Beginning a science research program of any type or size is not necessarily an easy thing to do, but at the same time it is absolutely possible. Even if the teacher does not have a research background, if there is even one motivated, highly curious student who wants to investigate some topic thoroughly, possibly do original work and make a discovery, or simply try to learn if research is something he or she enjoys, any science teacher can help by simply being supportive and trying to help that student find a topic and, most importantly, a specific research question, that is doable with the available resources. If you are new to the research process, it can be helpful to consider the numerous pieces that go into a good research proposal and project.
The main MISconception is that to do original work one must have access to a professional laboratory, usually at a university. This is NOT true! There are hundreds of possible discoveries waiting to be uncovered in projects that involve common equipment and materials, or make use of online datasets and software. This is the point of this website.
Articles for Teachers - Go to this site and find the following articles from various journals:
- From The Science Teacher journal (NSTA) - Creating and Maintaining A High School Research Program (Horton and Vondracek): provides pointers and examples of how a research program for individual students runs at Evanston Township High School, and what goes into a program to sustain it from year to year.
- From The Physics Teacher journal (AAPT) - Computational Research (Vondracek): provides ideas around the concept of computational research, or having students use computer simulations for just about any topic, and an effectively endless number of research questions since an environment and system of interest can be designed. It becomes possible to do studies on the computer, by varying and controlling any number of parameters, that may be physically impossible. Or one can test mathematical models and theories about systems your school may not have the means of testing experimentally.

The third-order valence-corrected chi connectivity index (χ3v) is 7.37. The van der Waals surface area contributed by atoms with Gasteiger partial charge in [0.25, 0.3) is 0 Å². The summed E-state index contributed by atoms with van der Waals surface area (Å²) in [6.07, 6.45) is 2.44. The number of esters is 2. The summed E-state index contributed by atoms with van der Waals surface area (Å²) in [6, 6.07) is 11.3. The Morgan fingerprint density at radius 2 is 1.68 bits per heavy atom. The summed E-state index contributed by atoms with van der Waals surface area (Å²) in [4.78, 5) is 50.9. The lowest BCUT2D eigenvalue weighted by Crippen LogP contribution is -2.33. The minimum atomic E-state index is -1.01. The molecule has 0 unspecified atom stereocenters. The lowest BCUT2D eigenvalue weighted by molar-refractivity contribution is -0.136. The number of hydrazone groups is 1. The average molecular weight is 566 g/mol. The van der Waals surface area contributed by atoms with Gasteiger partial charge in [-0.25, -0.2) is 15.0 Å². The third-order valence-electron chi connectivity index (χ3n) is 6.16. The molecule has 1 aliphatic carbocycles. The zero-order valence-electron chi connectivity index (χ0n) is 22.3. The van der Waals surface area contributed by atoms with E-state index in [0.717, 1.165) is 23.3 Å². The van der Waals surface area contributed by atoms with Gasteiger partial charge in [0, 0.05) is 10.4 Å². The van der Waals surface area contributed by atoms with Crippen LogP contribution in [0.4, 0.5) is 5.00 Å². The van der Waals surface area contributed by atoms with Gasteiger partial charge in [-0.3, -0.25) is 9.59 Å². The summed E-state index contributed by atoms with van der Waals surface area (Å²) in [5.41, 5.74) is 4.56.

- From the Journal for Secondary Gifted Education - Working with Gifted Students in a Public School (Ngoi and Vondracek): provides more ideas of options and opportunities teachers have to get their students involved.
- From The Science Teacher (NSTA) - Hydraulic Jump, Finding Complexity in the Seemingly Simple (Vondracek): this outlines an activity any teacher can do to model how to develop a larger number of possible research projects from what appear to be a simple, everyday phenomena. Have students use this example and find something in their world that they are intrigued with and break it down into as many parameters that may have an effect on that system...this could produce numerous research questions and projects, and begin your research program for multiple students!
- Examples of student research papers. Almost all of the dozens of papers on this site have been recognized at a local, state, or national level. Each paper has suggested project ideas at the end of the paper that other students can do, which are almost entirely original ideas for research. These also provide good exemplars and templates for younger students to use as a guide.
- Template for a research report. Go to this site, and click on the Research Report Structure file.